“Every time we ask a question, we’re generating a possible version of a life.” – David Epston
“The problem is the problem, the person is not the problem.” – Michael White and David Epston
Recent movement in the neuropsychotherapy field examine the positive significance of engaging with peoples’ ‘narratives’ to benefit therapeutic outcomes. For example, Seigel & Bryson (2011) in their book The Whole Brain Child assert when clients are invited to share their stories, they become resourced and respond in more healthy and proactive ways. “When we help our children name their pain and their fears, we help them tame them” (p.33).
Narrative therapy is a collaborative approach that holds the premise:
- People, families, schools, communities …are not the problem, the problem is the problem;
- Narrative therapeutic engagement seeks to understand how stories shape private and social experiences;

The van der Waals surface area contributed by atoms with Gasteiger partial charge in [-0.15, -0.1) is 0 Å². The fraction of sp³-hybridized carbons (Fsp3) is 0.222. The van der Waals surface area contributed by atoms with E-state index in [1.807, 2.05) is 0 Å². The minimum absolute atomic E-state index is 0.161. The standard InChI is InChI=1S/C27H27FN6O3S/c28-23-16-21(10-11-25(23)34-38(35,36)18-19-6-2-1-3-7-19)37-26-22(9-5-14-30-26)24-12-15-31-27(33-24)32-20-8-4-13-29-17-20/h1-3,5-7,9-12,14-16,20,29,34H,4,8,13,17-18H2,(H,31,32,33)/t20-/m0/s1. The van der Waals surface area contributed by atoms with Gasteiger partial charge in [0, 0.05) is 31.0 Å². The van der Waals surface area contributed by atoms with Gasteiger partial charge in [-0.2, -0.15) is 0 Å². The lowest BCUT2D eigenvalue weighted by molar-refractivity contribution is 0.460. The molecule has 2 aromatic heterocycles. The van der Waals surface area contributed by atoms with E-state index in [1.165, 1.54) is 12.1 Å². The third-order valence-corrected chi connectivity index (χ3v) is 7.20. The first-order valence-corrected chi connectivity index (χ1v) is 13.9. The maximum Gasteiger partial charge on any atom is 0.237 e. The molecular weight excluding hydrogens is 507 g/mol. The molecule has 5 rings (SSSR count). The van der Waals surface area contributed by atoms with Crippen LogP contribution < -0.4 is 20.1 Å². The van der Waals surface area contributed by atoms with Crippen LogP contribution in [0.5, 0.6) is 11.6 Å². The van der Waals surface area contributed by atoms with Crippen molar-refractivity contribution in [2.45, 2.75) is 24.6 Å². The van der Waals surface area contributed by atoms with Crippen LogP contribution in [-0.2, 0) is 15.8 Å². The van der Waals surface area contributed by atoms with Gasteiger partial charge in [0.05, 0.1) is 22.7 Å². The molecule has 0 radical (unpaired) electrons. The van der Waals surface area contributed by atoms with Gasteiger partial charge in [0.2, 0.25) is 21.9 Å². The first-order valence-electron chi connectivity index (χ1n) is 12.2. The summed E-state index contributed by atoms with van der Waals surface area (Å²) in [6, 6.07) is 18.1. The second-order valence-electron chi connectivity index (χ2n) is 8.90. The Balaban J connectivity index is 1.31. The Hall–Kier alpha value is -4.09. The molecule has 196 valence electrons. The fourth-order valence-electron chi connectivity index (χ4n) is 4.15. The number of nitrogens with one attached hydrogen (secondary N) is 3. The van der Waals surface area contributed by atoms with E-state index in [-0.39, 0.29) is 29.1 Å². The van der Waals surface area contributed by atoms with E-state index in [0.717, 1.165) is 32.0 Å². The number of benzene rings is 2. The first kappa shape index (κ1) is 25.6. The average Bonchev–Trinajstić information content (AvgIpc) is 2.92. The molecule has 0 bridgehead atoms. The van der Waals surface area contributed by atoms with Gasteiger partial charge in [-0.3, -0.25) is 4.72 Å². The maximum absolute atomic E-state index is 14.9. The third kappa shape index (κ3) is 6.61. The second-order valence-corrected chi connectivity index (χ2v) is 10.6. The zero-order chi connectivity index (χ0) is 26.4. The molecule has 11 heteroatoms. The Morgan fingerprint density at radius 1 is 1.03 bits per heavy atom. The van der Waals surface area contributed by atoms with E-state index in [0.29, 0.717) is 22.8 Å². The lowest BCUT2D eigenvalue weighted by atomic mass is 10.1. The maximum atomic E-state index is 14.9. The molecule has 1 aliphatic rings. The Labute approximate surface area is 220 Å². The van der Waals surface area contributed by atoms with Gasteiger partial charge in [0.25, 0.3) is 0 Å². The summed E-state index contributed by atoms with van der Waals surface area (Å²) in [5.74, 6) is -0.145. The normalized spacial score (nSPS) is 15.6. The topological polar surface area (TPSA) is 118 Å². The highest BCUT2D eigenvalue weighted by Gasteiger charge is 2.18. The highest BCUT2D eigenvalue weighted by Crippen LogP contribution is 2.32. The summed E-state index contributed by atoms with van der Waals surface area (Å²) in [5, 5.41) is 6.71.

- As well as understanding the stance of the problems in people’s lives, narrative focussed questions invite people to explore possible versions of life dictated by their skills, values, commitments and resources.
Sekneh Beckett (MAPS) is our resident psychologist and lectures and practices Narrative Therapy both nationally and internationally. She is a long term faculty member of the Dulwich Centre, Adelaide (the co-founders of narrative therapy); http://dulwichcentre.com.au/.
Lecturer/tutor for the Masters of Narrative Therapy and Community Work at the University of Melbourne.